If you’re looking for a signal on whether or not the national economy is on the upswing or struggling in neutral, I say look at the data on people starting businesses. The Wall Street Journal reports that two different studies point to opposite conclusions. That’s troubling, because if people aren’t putting their innovative ideas into start-ups, our economic engine isn’t firing.

First, results from the Global Entrepreneurship Monitor (GEM):

The report also found that new business creation has increased since the recession: Nearly 13% of the respondents in 2013 said they were starting or working on a new business, about the same as in 2012 and 2011, but up from just 8% in 2009 and 2010.

But then there’s this about the GEM data.

The survey findings conflict with a report released in April of this year, showing a decline in new business creation within the U.S.

That study, by the Ewing Marion Kauffman Foundation, a Kansas City, Mo., advocacy group for entrepreneurship, is based on data from the U.S. Census Bureau and the Labor Department, and it found that only about 476,000 new U.S. businesses were started each month in 2013, down 7% from 2012 and 12% from 2011.

Nationally, it’s a toss up as to what’s occurring. One thing we know for sure, however, is that North Carolina’s economy is moving forward, thanks to growth-oriented policies passed over the past three years by the Republican reformers in the General Assembly.

Here are the trends since the passage of UI reform, regulatory reform, tax reform, and the state budget in mid-2013:

• Job creation in North Carolina has exceeded the national average, according to the monthly payroll survey conducted by the Bureau of Labor Statistics. If we had merely matched the national average from June 2013 to May 2014, North Carolina would have created about 13,000 fewer jobs than actually occurred.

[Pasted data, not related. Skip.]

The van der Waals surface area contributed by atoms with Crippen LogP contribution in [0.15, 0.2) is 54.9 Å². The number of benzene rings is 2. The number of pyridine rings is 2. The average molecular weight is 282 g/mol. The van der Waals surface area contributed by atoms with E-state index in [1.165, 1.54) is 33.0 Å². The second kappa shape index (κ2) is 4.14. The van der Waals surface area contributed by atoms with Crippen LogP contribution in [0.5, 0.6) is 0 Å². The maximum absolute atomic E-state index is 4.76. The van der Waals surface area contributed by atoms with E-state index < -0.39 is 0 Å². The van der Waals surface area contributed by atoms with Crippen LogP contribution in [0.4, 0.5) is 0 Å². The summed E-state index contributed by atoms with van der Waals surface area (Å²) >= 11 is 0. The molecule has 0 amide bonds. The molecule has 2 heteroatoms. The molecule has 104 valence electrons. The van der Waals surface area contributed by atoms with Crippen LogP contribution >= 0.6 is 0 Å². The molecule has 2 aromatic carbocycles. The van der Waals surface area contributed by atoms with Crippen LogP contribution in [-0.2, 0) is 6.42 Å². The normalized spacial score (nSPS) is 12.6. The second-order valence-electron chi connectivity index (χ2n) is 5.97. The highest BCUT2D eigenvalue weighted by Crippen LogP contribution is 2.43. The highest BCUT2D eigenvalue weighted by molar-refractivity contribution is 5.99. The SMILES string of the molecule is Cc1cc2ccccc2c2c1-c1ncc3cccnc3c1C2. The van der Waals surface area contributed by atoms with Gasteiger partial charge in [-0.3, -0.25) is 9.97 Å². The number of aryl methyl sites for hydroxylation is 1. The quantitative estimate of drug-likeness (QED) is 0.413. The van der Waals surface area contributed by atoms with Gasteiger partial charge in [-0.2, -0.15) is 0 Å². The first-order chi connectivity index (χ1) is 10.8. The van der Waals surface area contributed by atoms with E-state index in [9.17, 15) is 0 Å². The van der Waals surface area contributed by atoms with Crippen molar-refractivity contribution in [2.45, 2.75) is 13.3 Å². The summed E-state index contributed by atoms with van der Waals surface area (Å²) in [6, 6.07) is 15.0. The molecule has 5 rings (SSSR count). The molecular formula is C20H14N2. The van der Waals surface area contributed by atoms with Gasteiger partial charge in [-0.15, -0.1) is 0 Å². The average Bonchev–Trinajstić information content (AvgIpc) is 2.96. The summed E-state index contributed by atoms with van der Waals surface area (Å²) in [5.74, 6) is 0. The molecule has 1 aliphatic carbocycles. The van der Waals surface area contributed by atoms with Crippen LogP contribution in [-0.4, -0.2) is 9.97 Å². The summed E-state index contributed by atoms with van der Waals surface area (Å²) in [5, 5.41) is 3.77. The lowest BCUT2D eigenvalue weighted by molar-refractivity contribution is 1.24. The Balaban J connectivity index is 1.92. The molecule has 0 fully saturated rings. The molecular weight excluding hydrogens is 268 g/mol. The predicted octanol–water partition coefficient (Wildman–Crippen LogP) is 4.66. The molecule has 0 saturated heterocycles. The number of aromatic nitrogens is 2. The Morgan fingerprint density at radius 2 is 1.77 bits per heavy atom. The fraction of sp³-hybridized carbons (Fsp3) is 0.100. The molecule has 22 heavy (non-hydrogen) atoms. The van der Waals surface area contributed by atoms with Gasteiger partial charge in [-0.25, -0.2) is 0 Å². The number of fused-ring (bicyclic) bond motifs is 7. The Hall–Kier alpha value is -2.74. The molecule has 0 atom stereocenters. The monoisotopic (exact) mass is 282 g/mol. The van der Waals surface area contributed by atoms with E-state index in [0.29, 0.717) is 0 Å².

• North Carolina has also done better than the nation as a whole in unemployment declines and employment gains, according to the separate BLS household survey. There were 85,000 more North Carolinians were working in May 2014 than in June 2013, while 87,000 fewer North Carolinians were unemployed. If the state had merely matched the national average since mid-2013, there would have been 33,000 fewer employed North Carolinians and 23,000 more jobless North Carolinians looking for work in May.

• North Carolina’s better-than-average performance is not the result of people dropping out of the labor force, as some partisan critics and lazy journalists allege. In fact, North Carolina experienced a smaller decline in its labor force from June 2013 to May 2014 (just 0.04 percent) than the nation as a whole did (0.1 percent).

• Here’s another way to look at it. North Carolina’s employment-population ratio — which takes into consideration both people dropping out of the labor force and the need for job creation to keep up with population growth — rose from 56.8 percent in June 2013 to 57.4 percent in May 2014. During the same period, the nation’s employment-population ratio rose by only two-tenths of a percentage point.

• Beyond the labor market, the most-familiar measure of the economy is gross domestic product (GDP). The federal government produces the national measure on a quarterly basis but releases only annual estimates for states. According to the just-released figures for 2013, North Carolina’s economy grew by 4.2 percent, faster than the national (3.5 percent) and regional (3.2 percent) averages. Adjusting for inflation and population growth, North Carolina’s real per-capita GDP grew by 1.3 percent in 2013, again faster than the national and regional averages.